What makes a better world – people committed to so-called right belief or right action?
Is it one or the other? Is it both? For the theologian, that’s a far more complicated question. In many spheres of Christian theology the issue goes straight into a matter of life and death. As you can imagine, a conversation can get stalled if you start with theology.
Allow me to demonstrate.
If our aim is right actions then what type and what quantity of action is required to earn god’s acceptance? And if our aim is right beliefs, then how do we agree upon what constitutes “right” beliefs? Moreover, what is the minimum amount of right belief required to put me on the right side of the life and death equation?
So no, I’m not raising a theological question. I’m thinking about this as a pragmatic – not theological – matter.
For clarity, allow me to repeat the question. What makes a better world? You could even rephrase it to, “What makes better people?” It’s still a pretty loaded question, but I do think the ideal answer is based in simplicity.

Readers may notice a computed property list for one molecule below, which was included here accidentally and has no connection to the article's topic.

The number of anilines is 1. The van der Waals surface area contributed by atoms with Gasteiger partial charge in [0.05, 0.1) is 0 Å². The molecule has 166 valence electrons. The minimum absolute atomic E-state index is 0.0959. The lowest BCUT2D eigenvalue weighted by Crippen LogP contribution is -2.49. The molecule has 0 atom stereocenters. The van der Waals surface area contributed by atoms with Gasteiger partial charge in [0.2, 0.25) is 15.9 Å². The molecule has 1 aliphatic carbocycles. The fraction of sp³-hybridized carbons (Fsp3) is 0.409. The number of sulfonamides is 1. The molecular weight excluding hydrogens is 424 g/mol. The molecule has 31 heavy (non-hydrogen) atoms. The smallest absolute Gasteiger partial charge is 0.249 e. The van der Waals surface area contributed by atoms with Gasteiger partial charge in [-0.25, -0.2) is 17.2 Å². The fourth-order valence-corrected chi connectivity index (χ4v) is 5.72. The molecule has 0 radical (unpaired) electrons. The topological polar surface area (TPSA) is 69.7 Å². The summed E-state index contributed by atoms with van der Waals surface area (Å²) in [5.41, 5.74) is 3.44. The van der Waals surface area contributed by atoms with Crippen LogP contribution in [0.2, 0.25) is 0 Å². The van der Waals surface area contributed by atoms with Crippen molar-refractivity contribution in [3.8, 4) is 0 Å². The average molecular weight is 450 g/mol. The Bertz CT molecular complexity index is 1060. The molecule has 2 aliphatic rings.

Here’s my pitch. Start by doing good. Be kind. Be honest. Love your spouse. Take care of your kids. Do what’s in front of you. Seize every opportunity to do good. Against such things there is no law.
Don’t let the process of purifying your personal theology and motives keep you from doing good. The world is made better when we do good and make the well being of others a priority – on this point there should be no debate.
Do you want to be a light in the darkness or a voice in the wilderness? If you want to attract people to your beliefs, start by doing good.